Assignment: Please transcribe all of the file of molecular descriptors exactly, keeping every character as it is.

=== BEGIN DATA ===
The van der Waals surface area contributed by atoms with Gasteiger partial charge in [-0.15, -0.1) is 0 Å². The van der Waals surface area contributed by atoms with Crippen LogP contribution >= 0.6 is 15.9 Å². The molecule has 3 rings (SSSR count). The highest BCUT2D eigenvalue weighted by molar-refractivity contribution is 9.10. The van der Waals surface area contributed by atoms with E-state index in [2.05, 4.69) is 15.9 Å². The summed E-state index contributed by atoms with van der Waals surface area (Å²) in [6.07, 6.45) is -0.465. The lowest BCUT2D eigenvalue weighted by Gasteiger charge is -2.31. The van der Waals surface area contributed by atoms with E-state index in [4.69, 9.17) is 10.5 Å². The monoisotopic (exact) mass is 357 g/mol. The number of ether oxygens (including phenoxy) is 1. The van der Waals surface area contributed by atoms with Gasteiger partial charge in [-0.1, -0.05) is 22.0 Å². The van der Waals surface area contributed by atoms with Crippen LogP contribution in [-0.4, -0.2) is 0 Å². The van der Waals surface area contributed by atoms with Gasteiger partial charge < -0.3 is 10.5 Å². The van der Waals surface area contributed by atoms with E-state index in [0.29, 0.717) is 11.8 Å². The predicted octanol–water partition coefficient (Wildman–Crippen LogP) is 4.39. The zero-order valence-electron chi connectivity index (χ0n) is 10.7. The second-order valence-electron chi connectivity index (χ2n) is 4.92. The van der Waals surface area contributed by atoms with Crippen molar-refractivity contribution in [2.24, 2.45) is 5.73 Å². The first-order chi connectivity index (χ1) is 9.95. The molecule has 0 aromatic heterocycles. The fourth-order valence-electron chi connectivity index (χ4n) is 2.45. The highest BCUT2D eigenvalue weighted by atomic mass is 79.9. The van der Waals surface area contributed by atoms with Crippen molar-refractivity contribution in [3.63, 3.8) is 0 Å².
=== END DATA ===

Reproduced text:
The van der Waals surface area contributed by atoms with Gasteiger partial charge in [-0.15, -0.1) is 0 Å². The van der Waals surface area contributed by atoms with Crippen LogP contribution >= 0.6 is 15.9 Å². The molecule has 3 rings (SSSR count). The highest BCUT2D eigenvalue weighted by molar-refractivity contribution is 9.10. The van der Waals surface area contributed by atoms with E-state index in [2.05, 4.69) is 15.9 Å². The summed E-state index contributed by atoms with van der Waals surface area (Å²) in [6.07, 6.45) is -0.465. The lowest BCUT2D eigenvalue weighted by Gasteiger charge is -2.31. The van der Waals surface area contributed by atoms with E-state index in [4.69, 9.17) is 10.5 Å². The monoisotopic (exact) mass is 357 g/mol. The number of ether oxygens (including phenoxy) is 1. The van der Waals surface area contributed by atoms with Gasteiger partial charge in [-0.1, -0.05) is 22.0 Å². The van der Waals surface area contributed by atoms with Crippen LogP contribution in [-0.4, -0.2) is 0 Å². The van der Waals surface area contributed by atoms with Gasteiger partial charge < -0.3 is 10.5 Å². The van der Waals surface area contributed by atoms with E-state index in [0.29, 0.717) is 11.8 Å². The predicted octanol–water partition coefficient (Wildman–Crippen LogP) is 4.39. The zero-order valence-electron chi connectivity index (χ0n) is 10.7. The second-order valence-electron chi connectivity index (χ2n) is 4.92. The van der Waals surface area contributed by atoms with Crippen molar-refractivity contribution in [2.24, 2.45) is 5.73 Å². The first-order chi connectivity index (χ1) is 9.95. The molecule has 0 aromatic heterocycles. The fourth-order valence-electron chi connectivity index (χ4n) is 2.45. The highest BCUT2D eigenvalue weighted by atomic mass is 79.9. The van der Waals surface area contributed by atoms with Crippen molar-refractivity contribution in [3.63, 3.8) is 0 Å².